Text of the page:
September 6, 2018

The Future Is ... Personal Ads?

In 1979, a song called "Escape" written and recorded by British-born American singer Rupert Holmes for his album Partners in Crime was released.  Mr. Holmes later agreed to rename the song "Escape (The Piña Colada Song)" when record company executives convinced him that the public recognized the title by the name of the popular cocktail.  As the lead single for the album, the pop song was recommended by Billboard for radio broadcasters on September 29, 1979, then added to prominent U.S. radio playlists starting in October–November. The song peaked at the end of December to become the last U.S. number one song of the 1970's.

That song, which authors Gael Fashingbauer Cooper and Brian Bellmont who wrote the book "Whatever Happened to Pudding Pops?: The Lost Toys, Tastes, and Trends of the 70's and 80's" wrote in their entry entitled "Story Songs" (which as the authors note, are still going strong noting that as long as country music lives, the story song will never die)!  Escape (The Piña Colada Song) was actually about cheating on your woman, with your woman (whoops).  That classic track can be listened to below, or by visiting

Central to The Piña Colada Song was a personal ad the singer responded to because he was getting bored with his girlfriend, so he responds to a personal ad he read in the newspaper, and to his surprise, the person who wrote the ad was his own girlfriend whom he hoped to cheat on.  Irony?  Perhaps.  But the central role of personals will likely be with us for a long time to come, even if they are no longer printed in the back pages of the newspaper, but move online, or to the mobile environment.

Classified ads are a form of very brief advertising which was very common in newspapers and other periodicals, and more recently, it has migrated online (e.g. driven by free ads) and even to mobile applications, dealing with offers of or requests for jobs, houses, apartments, cars, personals, etc.  The ads may be charged or distributed free of charge.  Typically, classified ads in newspapers were very short as they were charged per letter, line or column.  As the name suggests, classified ads are classified into different classes or categories.

The original U.S. newspaper ad was published in 1704 in the old Boston News-Letter. The ad was an announcement seeking a buyer for an Oyster Bay (on Long Island, New York) property. That ad reportedly marked the birth of newspaper classifieds in the United States.


The classified ad used in one of the few hit Madonna
movies "Desperately Seeking Susan" from 1985
One form of classified ads that has long been treated with suspicion are the personal ads (or personals).  Indeed, because abbreviations have long ruled in classifieds (real estate ads, for example, have many acronyms, as do employment ads), learning the appropriate lingo meant the difference between understanding and being clueless about what the ads said.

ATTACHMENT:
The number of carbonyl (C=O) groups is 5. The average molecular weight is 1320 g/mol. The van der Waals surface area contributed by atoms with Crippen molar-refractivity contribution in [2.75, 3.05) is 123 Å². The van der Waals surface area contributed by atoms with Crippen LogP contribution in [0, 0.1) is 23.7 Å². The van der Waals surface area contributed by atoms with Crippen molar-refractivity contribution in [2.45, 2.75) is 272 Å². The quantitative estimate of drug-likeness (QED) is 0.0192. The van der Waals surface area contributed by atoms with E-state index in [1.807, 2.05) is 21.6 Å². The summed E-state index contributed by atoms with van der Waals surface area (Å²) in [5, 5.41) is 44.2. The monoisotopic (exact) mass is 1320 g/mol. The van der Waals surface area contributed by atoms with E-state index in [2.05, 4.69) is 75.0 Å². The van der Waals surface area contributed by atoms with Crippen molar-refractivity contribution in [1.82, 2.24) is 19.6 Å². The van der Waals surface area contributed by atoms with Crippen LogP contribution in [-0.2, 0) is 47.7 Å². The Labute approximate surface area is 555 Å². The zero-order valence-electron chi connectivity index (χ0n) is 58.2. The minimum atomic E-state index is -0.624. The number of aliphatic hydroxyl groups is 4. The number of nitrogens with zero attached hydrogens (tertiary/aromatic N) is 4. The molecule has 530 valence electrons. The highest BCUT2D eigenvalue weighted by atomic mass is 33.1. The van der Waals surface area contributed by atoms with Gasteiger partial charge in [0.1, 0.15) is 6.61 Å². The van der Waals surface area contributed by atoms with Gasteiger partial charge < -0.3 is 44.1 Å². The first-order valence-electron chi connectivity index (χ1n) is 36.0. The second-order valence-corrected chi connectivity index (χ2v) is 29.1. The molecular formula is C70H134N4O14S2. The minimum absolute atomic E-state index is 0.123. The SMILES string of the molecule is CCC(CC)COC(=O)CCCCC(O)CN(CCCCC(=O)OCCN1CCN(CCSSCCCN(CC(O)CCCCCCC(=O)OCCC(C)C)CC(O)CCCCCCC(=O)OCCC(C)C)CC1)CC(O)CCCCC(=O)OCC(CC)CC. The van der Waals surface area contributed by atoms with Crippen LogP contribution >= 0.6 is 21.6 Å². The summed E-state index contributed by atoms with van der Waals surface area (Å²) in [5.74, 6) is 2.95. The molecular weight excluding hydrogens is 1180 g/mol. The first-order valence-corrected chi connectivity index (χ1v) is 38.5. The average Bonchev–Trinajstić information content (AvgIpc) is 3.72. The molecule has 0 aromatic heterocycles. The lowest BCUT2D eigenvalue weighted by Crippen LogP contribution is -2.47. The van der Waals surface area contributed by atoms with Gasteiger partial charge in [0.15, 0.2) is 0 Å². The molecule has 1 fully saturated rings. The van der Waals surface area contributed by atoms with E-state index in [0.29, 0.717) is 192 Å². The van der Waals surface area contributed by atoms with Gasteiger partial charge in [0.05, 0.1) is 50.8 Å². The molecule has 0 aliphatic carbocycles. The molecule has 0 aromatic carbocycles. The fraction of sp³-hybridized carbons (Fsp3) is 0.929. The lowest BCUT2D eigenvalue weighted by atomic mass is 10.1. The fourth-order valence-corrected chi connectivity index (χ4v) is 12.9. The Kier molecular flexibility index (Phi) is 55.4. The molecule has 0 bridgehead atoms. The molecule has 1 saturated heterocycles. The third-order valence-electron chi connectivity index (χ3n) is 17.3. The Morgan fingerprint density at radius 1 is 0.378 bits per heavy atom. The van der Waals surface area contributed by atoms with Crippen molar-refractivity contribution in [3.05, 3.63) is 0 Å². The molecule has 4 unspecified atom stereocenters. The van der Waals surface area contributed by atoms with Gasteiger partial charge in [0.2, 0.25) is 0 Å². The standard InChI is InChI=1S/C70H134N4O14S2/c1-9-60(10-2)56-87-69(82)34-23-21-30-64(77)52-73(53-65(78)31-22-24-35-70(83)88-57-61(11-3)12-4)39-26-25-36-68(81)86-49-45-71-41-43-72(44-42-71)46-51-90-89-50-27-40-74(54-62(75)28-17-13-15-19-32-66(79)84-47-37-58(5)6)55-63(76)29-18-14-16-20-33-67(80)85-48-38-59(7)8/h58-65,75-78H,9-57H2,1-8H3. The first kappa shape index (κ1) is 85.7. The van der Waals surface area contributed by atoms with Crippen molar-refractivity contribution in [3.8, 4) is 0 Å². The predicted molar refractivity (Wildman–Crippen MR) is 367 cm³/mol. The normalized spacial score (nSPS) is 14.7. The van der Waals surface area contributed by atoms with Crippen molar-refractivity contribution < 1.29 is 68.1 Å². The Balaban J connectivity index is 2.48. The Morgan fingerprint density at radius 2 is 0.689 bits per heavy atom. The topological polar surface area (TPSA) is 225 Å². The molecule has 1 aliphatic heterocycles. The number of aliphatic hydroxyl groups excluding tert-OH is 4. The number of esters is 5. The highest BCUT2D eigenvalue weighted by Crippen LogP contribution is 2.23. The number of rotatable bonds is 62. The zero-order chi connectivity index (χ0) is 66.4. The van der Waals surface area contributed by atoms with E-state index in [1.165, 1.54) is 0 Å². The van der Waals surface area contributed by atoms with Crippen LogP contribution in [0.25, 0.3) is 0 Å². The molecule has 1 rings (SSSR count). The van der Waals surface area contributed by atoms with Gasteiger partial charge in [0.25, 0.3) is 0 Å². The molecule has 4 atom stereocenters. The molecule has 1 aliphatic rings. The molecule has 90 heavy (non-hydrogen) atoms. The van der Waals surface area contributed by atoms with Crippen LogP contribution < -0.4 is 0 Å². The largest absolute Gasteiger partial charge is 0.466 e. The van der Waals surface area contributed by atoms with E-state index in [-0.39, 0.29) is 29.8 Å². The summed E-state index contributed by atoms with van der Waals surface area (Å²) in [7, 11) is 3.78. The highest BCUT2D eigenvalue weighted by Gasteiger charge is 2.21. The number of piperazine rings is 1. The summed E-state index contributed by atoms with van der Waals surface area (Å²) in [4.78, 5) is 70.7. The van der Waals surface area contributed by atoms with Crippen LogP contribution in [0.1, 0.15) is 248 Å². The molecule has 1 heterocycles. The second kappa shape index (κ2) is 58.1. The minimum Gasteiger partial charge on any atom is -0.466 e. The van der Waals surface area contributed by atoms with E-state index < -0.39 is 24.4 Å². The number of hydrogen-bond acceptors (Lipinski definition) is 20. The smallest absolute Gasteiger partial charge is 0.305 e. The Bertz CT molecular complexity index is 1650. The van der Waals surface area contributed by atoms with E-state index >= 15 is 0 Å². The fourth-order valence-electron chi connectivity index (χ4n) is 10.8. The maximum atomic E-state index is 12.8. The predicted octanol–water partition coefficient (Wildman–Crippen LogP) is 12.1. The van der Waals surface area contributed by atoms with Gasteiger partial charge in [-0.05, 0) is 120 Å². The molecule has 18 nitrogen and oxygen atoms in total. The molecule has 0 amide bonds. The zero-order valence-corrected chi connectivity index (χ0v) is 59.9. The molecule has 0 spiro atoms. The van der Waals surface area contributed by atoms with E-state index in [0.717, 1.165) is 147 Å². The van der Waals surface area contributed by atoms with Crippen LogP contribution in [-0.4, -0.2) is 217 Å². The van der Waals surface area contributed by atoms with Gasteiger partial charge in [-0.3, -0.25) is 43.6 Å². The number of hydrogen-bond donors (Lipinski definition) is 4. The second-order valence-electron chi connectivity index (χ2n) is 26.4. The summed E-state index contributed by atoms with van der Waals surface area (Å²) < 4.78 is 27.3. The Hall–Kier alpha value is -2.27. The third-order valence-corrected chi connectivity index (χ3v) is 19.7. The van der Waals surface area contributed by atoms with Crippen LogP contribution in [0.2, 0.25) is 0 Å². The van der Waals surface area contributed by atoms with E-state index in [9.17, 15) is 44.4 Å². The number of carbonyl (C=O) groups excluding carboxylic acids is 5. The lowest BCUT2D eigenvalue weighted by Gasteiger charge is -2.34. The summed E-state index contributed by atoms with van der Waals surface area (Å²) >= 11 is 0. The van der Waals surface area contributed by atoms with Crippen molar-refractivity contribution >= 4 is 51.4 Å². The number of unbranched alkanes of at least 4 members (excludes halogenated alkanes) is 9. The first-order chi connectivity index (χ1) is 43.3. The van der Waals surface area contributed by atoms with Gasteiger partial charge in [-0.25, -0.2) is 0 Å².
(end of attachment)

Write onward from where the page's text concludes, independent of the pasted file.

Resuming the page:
For example, an ad for a used car might read: 2010 Blu (for blue color) Toyota Camry, <50K mi (under 50,000 miles on the vehicle), 4D (4 doors) HB (hatchback), 4CY (4 cylinder engine), 4WD (for a 4 wheel drive auto), ALUM/W (meaning the car has aluminum wheels), 4 new tires, $17K OBO ($17,000 or best offer).

That would read as:

2010 Blu Toyota Camry <50K mi 4D HB 4CY 4WD ALUM/W w 4 new tires $17K OBO eves 555-555-5555/

That ad contains just 19 words, which is useful when you pay for an ad based on number of words and/or ad length.

Similarly, personals ads have their own unique lingo, usually something like this: 32 YO NM NS SWF (32 year old, never married, non-smoking single white female) ISO (in search of) SWM (single white male) HWP (height weight proportional) for a LTR (long term relationship).  Likes: music, fine dining and BWAY (Broadway) shows.  Call eves (evenings) at 555-555-5555 or email at

So the personal ad above would read:

32YO NM NS SWF ISO NS SWM HWP 4 LTR. Like music dining & BWAY. Contact eves 555-555-5555/

All told, its exactly 19 words, and would be quite inexpensive (if the venue even charges for the ad) to run, and could potentially run for an entire week, possibly longer.

Of course, traditionally, personal ads have been viewed with a degree of skepticism, as there's really no screening involved so the risk is that a person will look absolutely nothing like their personal ad suggests.  Terms like "average" (or AVG) are seen by skeptics as fat since most Americans are fat, and other terms like disease and drug free (DD FREE) used for ads seeking sex are perceived as something everyone writes, even if there's no basis in reality for the assertion.

Initially, classified ads dominated local newspapers (either dailies, or weekly alternative papers), but at the beginning of the new millennium, most of that activity shifted to online sites including or online dating or hookup sites (and their relevant mobile applications) including, Tinder, OKCupid, or the site for married people seeking extramarital sex with others known as AshleyMadison or for gay male sex hookups grindr or scruff.  As noted, increasingly, most also have apps which enable access from smartphones, although the allure of dedicated dating apps is seen as drawing the younger population more so than older people.